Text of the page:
‘Hum kya chahte? Azaadi!’ Story of slogan raised by JNU’s Kanhaiya
The “Azaadi” chant by Jawaharlal Nehru University (JNU) student leader Kanhaiya Kumar, which has become the heartbeat of a section of the youth today, is not a gift from Kashmir separatists, as is being assumed.
Interestingly, the chant originated as a feminist number against patriarchy. It was evolved and popularised by well-known feminist Kamla Bhasin in the women’s movement all over south Asia.
An early memory of dancing and chanting to the catchy beat of the “Azaadi” number dates back to 1991, at the Women’s Studies Conference in Kolkata’s Jadavpur University. A vibrant and charismatic Bhasin, in her early forties, chanted it with a little drum in hand and women surrounded her, throwing their fists in the air. My five-year-old daughter, who had accompanied me there once, caught on the song and chanted it throughout her childhood.
The original words coined by Bhasin were “Meri behane maange Azaadi, meri bachhi maange Azaadi, naari ka naara Azaadi... (My sisters want freedom, my daughter wants freedom, every woman’s slogan is freedom)”. Incidentally, a video of Bhasin reciting the “Azaadi” poem at a campaign organized by V-Day, a global activist movement to end violence against women, is available on YouTube.
She recited it again in New Delhi’s Connaught Place to cheering crowds as part of the “One Billion Rising” campaign to protest violence against women on February 14.
Going on 70 with her hair all white now, her youthful call to freedom from the ills of society is still as pulsating as ever.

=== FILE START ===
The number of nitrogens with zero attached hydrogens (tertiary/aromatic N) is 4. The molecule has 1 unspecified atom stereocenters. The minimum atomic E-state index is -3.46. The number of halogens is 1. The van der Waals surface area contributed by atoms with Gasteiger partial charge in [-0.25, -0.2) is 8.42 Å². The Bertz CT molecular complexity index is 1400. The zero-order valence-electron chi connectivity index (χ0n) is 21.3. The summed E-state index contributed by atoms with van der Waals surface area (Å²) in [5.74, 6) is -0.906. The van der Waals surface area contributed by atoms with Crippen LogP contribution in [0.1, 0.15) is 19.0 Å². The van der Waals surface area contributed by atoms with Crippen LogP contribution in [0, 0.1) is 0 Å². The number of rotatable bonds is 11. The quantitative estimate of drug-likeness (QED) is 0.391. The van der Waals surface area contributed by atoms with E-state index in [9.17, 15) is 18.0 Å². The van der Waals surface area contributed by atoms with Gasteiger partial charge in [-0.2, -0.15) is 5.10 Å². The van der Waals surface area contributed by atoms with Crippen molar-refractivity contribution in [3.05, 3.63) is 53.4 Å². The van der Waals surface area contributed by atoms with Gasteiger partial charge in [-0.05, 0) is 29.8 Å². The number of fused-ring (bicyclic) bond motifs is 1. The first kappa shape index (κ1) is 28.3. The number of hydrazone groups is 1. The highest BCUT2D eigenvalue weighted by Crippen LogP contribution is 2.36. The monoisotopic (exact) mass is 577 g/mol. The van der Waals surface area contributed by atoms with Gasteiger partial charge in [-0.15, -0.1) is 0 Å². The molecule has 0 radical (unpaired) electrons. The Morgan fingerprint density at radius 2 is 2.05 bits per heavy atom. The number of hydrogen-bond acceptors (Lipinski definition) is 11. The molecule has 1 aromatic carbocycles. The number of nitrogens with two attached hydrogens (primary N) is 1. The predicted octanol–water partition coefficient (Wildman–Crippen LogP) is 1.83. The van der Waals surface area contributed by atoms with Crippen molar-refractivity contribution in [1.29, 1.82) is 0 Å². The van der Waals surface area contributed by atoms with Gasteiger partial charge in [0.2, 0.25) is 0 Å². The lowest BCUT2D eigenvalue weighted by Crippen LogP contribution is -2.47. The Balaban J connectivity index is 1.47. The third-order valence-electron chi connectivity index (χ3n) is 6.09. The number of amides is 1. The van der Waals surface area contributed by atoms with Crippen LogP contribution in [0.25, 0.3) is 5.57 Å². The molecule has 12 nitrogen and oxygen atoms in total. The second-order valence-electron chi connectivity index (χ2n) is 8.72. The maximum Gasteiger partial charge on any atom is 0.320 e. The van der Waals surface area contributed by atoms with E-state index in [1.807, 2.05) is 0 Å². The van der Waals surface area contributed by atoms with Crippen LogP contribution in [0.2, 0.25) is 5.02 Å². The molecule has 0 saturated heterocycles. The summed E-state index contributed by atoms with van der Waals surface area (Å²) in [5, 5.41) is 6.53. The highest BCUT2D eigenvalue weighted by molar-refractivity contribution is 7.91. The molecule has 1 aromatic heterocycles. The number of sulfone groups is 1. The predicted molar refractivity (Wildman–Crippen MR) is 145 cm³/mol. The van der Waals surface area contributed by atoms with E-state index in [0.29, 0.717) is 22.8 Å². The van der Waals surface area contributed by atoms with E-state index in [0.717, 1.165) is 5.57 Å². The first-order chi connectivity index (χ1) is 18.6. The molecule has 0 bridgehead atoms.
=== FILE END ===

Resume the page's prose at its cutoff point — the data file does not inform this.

In a telephonic interview, Bhasin starts reciting some of it: “From patriarchy: Azaadi; from all the hierarchy: Azaadi; from endless violence: Azaadi; from helpless silence: Azaadi.”
Recalling the roots of the poem, she says, “I had learnt the slogan of “Meri behane maange Azaadi” from Pakistani feminists and later improvised the words. The words would change many times depending on what we were protesting against, discrimination on the basis of caste, injustice to tribals or violence against women.”
The chant became so popular that it reached the Left and other groups wanting freedom from injustice of any kind. Feminist activist Urvanshi Butalia, founder-publisher of Zubaan, recalls, “It was one of the most popular poems of the feminist movement. Later, it became an inspiration for other groups too. But, in our minds, it is etched as the inspirational feminist chant.”
It is interesting to note here that the Left, which initially negated the women’s movement, took much from the song, including the freedom chant.
“The chant is not just for freedom from the negative aspects of society but also freedom for positive things like walking freely, talking freely, dancing madly, singling loudly, for self-expression, for celebration...,” Bhasin said.
Kamla has been active in the sub-continent’s women’s movement since 1970 and is now associated with feminist groups “Jagori” and “Sangat”. Her contribution has been writing marching songs for women on popular Punjabi folk tunes like “Todh todh ke bandhano ko dekho behane aati hain (Breaking shackles, see the sisters come out)” and “Dariya ki kasam, maujon ki kasam, yeh taana-baana badlega (I swear by the river, I swear by the waves, things will have to change)”.
She divides her time between Delhi and Sidhbarhi, near Dharamshala in Himachal, working with urban and rural women.